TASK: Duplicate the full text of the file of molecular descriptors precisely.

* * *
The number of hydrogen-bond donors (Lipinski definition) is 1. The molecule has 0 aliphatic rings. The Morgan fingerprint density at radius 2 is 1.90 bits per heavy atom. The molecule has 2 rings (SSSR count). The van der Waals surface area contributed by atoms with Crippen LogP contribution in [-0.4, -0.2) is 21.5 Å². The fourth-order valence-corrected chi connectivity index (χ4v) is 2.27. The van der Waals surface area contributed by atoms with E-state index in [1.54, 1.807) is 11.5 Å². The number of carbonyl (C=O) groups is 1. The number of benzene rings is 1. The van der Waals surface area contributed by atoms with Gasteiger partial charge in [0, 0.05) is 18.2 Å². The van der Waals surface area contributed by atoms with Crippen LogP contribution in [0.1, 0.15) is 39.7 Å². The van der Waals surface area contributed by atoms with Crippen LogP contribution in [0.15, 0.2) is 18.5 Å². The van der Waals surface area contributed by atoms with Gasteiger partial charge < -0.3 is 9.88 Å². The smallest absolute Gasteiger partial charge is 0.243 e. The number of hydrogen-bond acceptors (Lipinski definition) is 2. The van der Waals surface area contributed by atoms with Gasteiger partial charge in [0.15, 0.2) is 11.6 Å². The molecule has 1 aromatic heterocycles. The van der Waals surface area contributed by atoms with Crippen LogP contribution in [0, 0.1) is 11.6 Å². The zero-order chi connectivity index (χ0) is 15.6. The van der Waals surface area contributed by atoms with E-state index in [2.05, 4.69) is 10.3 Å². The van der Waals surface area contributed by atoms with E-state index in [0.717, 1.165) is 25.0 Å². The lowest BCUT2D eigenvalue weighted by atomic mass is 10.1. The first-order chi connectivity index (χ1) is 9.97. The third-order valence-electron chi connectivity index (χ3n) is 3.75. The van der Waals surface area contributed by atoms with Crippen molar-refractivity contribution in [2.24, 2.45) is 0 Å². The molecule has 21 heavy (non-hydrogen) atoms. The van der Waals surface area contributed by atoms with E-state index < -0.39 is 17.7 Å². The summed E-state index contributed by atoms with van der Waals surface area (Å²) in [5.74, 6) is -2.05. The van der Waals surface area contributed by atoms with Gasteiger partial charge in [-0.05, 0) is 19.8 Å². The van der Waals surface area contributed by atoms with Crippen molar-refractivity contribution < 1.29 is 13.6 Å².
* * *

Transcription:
The number of hydrogen-bond donors (Lipinski definition) is 1. The molecule has 0 aliphatic rings. The Morgan fingerprint density at radius 2 is 1.90 bits per heavy atom. The molecule has 2 rings (SSSR count). The van der Waals surface area contributed by atoms with Crippen LogP contribution in [-0.4, -0.2) is 21.5 Å². The fourth-order valence-corrected chi connectivity index (χ4v) is 2.27. The van der Waals surface area contributed by atoms with E-state index in [1.54, 1.807) is 11.5 Å². The number of carbonyl (C=O) groups is 1. The number of benzene rings is 1. The van der Waals surface area contributed by atoms with Gasteiger partial charge in [0, 0.05) is 18.2 Å². The van der Waals surface area contributed by atoms with Crippen LogP contribution in [0.1, 0.15) is 39.7 Å². The van der Waals surface area contributed by atoms with Crippen LogP contribution in [0.15, 0.2) is 18.5 Å². The van der Waals surface area contributed by atoms with Gasteiger partial charge < -0.3 is 9.88 Å². The smallest absolute Gasteiger partial charge is 0.243 e. The number of hydrogen-bond acceptors (Lipinski definition) is 2. The van der Waals surface area contributed by atoms with Gasteiger partial charge in [0.15, 0.2) is 11.6 Å². The molecule has 1 aromatic heterocycles. The van der Waals surface area contributed by atoms with Crippen LogP contribution in [0, 0.1) is 11.6 Å². The zero-order chi connectivity index (χ0) is 15.6. The van der Waals surface area contributed by atoms with E-state index in [2.05, 4.69) is 10.3 Å². The van der Waals surface area contributed by atoms with E-state index in [0.717, 1.165) is 25.0 Å². The lowest BCUT2D eigenvalue weighted by atomic mass is 10.1. The first-order chi connectivity index (χ1) is 9.97. The third-order valence-electron chi connectivity index (χ3n) is 3.75. The van der Waals surface area contributed by atoms with Crippen molar-refractivity contribution in [2.24, 2.45) is 0 Å². The molecule has 21 heavy (non-hydrogen) atoms. The van der Waals surface area contributed by atoms with E-state index < -0.39 is 17.7 Å². The summed E-state index contributed by atoms with van der Waals surface area (Å²) in [5.74, 6) is -2.05. The van der Waals surface area contributed by atoms with Gasteiger partial charge in [-0.05, 0) is 19.8 Å². The van der Waals surface area contributed by atoms with Crippen molar-refractivity contribution < 1.29 is 13.6 Å².